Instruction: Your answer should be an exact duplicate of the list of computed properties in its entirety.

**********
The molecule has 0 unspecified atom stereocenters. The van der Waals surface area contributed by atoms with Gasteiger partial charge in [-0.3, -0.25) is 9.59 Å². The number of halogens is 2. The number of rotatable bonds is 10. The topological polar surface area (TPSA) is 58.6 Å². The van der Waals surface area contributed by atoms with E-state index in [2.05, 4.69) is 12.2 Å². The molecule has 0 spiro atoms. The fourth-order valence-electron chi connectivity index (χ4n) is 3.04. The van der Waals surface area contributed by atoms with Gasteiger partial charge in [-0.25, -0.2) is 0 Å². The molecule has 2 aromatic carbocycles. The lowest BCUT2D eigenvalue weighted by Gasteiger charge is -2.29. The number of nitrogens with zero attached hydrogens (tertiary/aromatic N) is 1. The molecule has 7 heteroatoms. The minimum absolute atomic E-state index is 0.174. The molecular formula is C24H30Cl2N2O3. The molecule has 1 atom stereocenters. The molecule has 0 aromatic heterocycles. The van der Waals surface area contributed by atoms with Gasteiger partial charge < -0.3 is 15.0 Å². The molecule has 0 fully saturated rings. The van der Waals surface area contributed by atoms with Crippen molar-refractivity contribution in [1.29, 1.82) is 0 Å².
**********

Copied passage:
The molecule has 0 unspecified atom stereocenters. The van der Waals surface area contributed by atoms with Gasteiger partial charge in [-0.3, -0.25) is 9.59 Å². The number of halogens is 2. The number of rotatable bonds is 10. The topological polar surface area (TPSA) is 58.6 Å². The van der Waals surface area contributed by atoms with E-state index in [2.05, 4.69) is 12.2 Å². The molecule has 0 spiro atoms. The fourth-order valence-electron chi connectivity index (χ4n) is 3.04. The van der Waals surface area contributed by atoms with Gasteiger partial charge in [-0.25, -0.2) is 0 Å². The molecule has 2 aromatic carbocycles. The lowest BCUT2D eigenvalue weighted by Gasteiger charge is -2.29. The number of nitrogens with zero attached hydrogens (tertiary/aromatic N) is 1. The molecule has 7 heteroatoms. The minimum absolute atomic E-state index is 0.174. The molecular formula is C24H30Cl2N2O3. The molecule has 1 atom stereocenters. The molecule has 0 aromatic heterocycles. The van der Waals surface area contributed by atoms with Gasteiger partial charge < -0.3 is 15.0 Å². The molecule has 0 fully saturated rings. The van der Waals surface area contributed by atoms with Crippen molar-refractivity contribution in [1.29, 1.82) is 0 Å².